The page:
Patrick O'Flynn

Could ‘Boris Bonds’ be the answer to Britain’s coronavirus recession?

Could 'Boris Bonds' be the answer to Britain's coronavirus recession?
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Do Alan Clark's diaries have a lesson for us about Boris Johnson's ability to continually defy the odds? In his entry of 7 April, 1982, Clark wrote about the whiff of mutiny in the air among Tory grandees towards Margaret Thatcher at the time of the Falklands War: 'It is monstrous that senior Tories should be behaving in this way. It is only on occasions such as this that the implacable hatred in which certain established figures hold the Prime Minister can be detected…If by some miracle the expedition succeeds they know, and dread, that she will be established for ever as a national hero…The greater the humiliation…the greater the likelihood of a lash-up coalition, without a general election, to fudge things'.

It could have been a description of the travails of Boris Johnson last autumn as he tried to deliver EU withdrawal while leading figures from the Tory establishment did all they could to hamper him, humiliate him, block an election and promote instead the idea of a cross-party 'Government of National Unity' to fudge things.

But the expedition succeeded and Boris was established as a hero, smashing Labour en route almost as thoroughly in the December 2019 general election as Thatcher did in the post-Falklands contest of June 1983.

Thatcher showed her mettle again at the 1984 Tory conference in Brighton by making a defiant platform speech just hours after her own brush with death at the hands of an IRA bomber. Boris Johnson’s sidestepping of the Grim Reaper took him out of action for rather longer but now he, too, is back to lead the nation against a deadly foe.

And, as in the case of the Iron Lady, he benefits from having an against-the-odds epic success already under his belt. Enough people have now bought into him for his command of the stage to be the first fact of British politics.

In his two podium appearances since his return on Monday, it has been obvious that he is not yet back to full vim and vigour. But even Boris at half-wattage can transmit like nobody else an undaunted sense of confidence about our national prospects.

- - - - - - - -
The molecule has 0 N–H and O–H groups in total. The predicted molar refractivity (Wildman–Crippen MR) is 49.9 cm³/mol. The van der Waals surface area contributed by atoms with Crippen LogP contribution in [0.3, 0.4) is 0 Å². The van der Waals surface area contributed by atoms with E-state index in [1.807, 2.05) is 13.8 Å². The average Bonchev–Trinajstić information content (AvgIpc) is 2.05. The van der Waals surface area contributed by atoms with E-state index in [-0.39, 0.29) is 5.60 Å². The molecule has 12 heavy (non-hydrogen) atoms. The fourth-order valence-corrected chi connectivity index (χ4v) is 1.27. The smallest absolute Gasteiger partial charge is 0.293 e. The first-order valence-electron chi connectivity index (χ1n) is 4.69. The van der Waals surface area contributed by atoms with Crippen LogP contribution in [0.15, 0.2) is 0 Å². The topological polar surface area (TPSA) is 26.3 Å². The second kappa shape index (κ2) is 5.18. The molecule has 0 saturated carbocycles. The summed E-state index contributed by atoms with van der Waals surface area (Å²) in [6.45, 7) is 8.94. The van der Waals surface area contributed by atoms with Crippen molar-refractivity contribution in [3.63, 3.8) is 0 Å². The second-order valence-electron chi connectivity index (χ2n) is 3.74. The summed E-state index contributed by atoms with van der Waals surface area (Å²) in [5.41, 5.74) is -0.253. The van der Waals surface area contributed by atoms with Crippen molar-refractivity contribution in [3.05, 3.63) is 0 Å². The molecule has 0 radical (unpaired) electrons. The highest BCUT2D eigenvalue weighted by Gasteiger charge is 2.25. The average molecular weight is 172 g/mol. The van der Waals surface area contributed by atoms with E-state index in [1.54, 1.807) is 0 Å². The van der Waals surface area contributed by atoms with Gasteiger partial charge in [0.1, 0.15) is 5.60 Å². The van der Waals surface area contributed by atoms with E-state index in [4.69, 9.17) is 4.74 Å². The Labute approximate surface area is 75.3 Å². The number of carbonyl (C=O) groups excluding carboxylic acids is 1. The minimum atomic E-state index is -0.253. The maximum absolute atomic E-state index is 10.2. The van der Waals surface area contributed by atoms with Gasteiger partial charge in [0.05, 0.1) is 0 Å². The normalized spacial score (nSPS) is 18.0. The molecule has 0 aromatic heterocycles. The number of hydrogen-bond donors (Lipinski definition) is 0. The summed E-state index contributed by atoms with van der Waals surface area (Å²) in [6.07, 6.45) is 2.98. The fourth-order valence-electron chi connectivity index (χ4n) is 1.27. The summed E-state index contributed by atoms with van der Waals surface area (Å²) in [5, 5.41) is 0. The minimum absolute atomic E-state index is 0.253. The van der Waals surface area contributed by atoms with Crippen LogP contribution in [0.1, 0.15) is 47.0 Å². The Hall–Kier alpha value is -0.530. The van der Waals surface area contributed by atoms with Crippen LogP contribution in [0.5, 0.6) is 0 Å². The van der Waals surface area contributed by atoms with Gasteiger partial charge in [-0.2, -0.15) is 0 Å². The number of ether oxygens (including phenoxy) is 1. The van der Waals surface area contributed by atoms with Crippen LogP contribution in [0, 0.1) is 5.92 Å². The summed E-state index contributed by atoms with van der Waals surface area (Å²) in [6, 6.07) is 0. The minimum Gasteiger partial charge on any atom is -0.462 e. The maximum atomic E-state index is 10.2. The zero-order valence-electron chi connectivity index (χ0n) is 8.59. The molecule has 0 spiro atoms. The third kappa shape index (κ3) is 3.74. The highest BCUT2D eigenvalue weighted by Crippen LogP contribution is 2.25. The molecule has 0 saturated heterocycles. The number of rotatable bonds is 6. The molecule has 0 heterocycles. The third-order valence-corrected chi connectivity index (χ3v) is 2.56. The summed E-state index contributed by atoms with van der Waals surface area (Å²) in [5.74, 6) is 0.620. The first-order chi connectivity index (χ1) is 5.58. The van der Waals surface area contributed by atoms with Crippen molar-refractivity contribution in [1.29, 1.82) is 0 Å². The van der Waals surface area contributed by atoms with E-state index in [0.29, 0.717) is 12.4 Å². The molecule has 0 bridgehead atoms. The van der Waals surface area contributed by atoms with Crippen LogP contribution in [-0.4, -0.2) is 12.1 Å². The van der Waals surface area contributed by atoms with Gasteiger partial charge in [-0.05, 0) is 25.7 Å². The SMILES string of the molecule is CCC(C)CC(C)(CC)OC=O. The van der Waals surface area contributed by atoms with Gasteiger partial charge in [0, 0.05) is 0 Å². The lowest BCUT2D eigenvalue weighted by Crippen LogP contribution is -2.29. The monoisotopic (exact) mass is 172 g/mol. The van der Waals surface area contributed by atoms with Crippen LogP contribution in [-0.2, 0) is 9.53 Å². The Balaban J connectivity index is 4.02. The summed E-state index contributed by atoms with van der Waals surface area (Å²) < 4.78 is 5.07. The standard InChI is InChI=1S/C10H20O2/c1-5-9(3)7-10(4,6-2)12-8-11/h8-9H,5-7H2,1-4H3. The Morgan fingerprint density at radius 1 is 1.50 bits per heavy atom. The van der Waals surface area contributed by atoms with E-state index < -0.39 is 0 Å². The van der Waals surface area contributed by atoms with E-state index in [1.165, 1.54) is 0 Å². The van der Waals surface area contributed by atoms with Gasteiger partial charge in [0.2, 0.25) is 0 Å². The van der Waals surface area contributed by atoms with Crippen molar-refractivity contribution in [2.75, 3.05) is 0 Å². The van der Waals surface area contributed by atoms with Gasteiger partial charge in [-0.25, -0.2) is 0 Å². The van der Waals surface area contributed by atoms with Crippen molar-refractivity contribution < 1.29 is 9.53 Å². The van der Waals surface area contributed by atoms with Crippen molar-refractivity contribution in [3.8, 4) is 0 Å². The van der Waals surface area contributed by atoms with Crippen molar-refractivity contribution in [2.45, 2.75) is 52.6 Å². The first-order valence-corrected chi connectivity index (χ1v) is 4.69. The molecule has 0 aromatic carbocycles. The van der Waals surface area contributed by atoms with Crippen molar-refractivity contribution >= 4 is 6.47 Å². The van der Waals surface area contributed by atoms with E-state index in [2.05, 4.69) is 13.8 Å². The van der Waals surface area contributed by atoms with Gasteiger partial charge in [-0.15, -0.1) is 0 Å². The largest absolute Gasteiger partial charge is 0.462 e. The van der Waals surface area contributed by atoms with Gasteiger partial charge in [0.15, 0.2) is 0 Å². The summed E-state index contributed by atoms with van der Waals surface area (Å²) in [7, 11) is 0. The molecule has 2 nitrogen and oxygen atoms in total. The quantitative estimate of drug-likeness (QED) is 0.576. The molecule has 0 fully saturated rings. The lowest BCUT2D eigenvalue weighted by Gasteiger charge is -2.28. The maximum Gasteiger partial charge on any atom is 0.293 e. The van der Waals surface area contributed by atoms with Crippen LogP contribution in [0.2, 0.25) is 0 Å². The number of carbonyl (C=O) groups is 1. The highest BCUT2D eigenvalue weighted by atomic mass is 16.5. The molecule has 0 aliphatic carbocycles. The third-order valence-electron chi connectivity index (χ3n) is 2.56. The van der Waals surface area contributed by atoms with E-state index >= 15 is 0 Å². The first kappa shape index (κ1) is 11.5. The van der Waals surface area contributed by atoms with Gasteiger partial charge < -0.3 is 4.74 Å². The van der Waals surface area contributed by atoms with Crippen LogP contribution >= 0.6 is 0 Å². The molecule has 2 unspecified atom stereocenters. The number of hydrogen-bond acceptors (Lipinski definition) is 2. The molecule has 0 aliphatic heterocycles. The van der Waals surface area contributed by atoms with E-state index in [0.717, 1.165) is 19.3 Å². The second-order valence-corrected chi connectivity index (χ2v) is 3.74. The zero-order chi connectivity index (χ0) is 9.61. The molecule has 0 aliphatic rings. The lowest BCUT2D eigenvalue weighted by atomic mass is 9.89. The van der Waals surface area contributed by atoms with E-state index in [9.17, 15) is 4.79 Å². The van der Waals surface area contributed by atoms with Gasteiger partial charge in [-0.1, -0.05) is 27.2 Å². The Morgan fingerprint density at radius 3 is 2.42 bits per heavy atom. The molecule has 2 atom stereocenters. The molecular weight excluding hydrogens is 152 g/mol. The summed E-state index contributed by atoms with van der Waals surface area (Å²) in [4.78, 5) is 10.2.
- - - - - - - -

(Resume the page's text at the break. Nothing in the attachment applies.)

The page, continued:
He has already skilfully broken the sense of stasis that surrounded the Government’s coronavirus fight in his absence, just by signalling that he will set out next week the first chapter of an unfolding story about how we exit from lockdown, reopen schools, restore public transport and 'fire-up the engines' of the UK economy.

His most striking statement since his comeback was in answer to a question about the possibility of falling back into austerity as a means of paying the coronavirus bills. Saying that he had never liked the term, he added: 'It will certainly not be part of our approach.'

So even after sticking £300bn on the national credit card just as projections for the Government’s future income streams have plummeted, Boris ruled out a protracted round of belt-tightening as even a partial method of paying for it all. While he spoke about the potential for the UK economy to bounce back strongly, I’ve an inkling that the PM must also be working on something else to render this all affordable.

Perhaps he has a plan to issue 'Boris Bonds' to spread out those Covid costs over several decades – and do not, for a moment, think he is short of the chutzpah necessary to allow an enormous debt burden to be associated with himself in the public consciousness and to make it seem like the best thing since sliced bread.

Perhaps his bullishness and boosterism about UK economic prospects post-Covid really will be enough on their own to ignite the animal spirits of investors and consumers alike and deliver a torrent of new revenues into Treasury coffers.

The man who has already escaped from the clutches of a cabal of opponents in his own party, a largely critical media, Labour’s election onslaught and the mugger that is coronavirus – and has just become a father again at 55 – has certainly forged a formidable connection with large sections of the electorate by enlisting what Alan Clark defined elsewhere in his diaries as 'the basic patriotism of the working classes; far stronger than the what’s-in-it-for-me motivation of the managerial class, ‘Industry’ and ‘The City’.'

In any event, for the many millions of voters content to farm-out the big political decisions to a strong and patriotic leader just so long as they gauge that a strong and patriotic leader is in place, the return of Boris Johnson will do very nicely.